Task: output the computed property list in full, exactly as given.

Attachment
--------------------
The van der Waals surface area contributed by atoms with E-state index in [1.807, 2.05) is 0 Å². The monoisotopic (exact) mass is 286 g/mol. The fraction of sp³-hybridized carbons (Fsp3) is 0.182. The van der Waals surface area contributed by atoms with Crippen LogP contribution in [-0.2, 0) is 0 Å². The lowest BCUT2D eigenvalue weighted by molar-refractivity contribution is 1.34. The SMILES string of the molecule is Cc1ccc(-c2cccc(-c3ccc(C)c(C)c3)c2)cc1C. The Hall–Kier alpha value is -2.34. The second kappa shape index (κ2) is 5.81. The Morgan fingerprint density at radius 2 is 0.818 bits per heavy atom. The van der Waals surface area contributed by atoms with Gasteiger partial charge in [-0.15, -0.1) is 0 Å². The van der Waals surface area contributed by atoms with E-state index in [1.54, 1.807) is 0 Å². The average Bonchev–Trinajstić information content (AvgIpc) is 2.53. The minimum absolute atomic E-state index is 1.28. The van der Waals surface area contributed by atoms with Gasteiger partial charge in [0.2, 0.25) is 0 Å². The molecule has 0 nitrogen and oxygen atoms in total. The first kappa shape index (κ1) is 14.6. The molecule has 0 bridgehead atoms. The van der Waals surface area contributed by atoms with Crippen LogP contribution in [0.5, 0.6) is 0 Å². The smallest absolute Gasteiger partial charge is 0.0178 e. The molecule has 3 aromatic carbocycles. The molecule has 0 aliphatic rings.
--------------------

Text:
The van der Waals surface area contributed by atoms with E-state index in [1.807, 2.05) is 0 Å². The monoisotopic (exact) mass is 286 g/mol. The fraction of sp³-hybridized carbons (Fsp3) is 0.182. The van der Waals surface area contributed by atoms with Crippen LogP contribution in [-0.2, 0) is 0 Å². The lowest BCUT2D eigenvalue weighted by molar-refractivity contribution is 1.34. The SMILES string of the molecule is Cc1ccc(-c2cccc(-c3ccc(C)c(C)c3)c2)cc1C. The Hall–Kier alpha value is -2.34. The second kappa shape index (κ2) is 5.81. The Morgan fingerprint density at radius 2 is 0.818 bits per heavy atom. The van der Waals surface area contributed by atoms with Gasteiger partial charge in [-0.15, -0.1) is 0 Å². The van der Waals surface area contributed by atoms with E-state index in [1.54, 1.807) is 0 Å². The average Bonchev–Trinajstić information content (AvgIpc) is 2.53. The minimum absolute atomic E-state index is 1.28. The van der Waals surface area contributed by atoms with Gasteiger partial charge in [0.2, 0.25) is 0 Å². The molecule has 0 nitrogen and oxygen atoms in total. The first kappa shape index (κ1) is 14.6. The molecule has 0 bridgehead atoms. The van der Waals surface area contributed by atoms with Crippen LogP contribution in [0.5, 0.6) is 0 Å². The smallest absolute Gasteiger partial charge is 0.0178 e. The molecule has 3 aromatic carbocycles. The molecule has 0 aliphatic rings.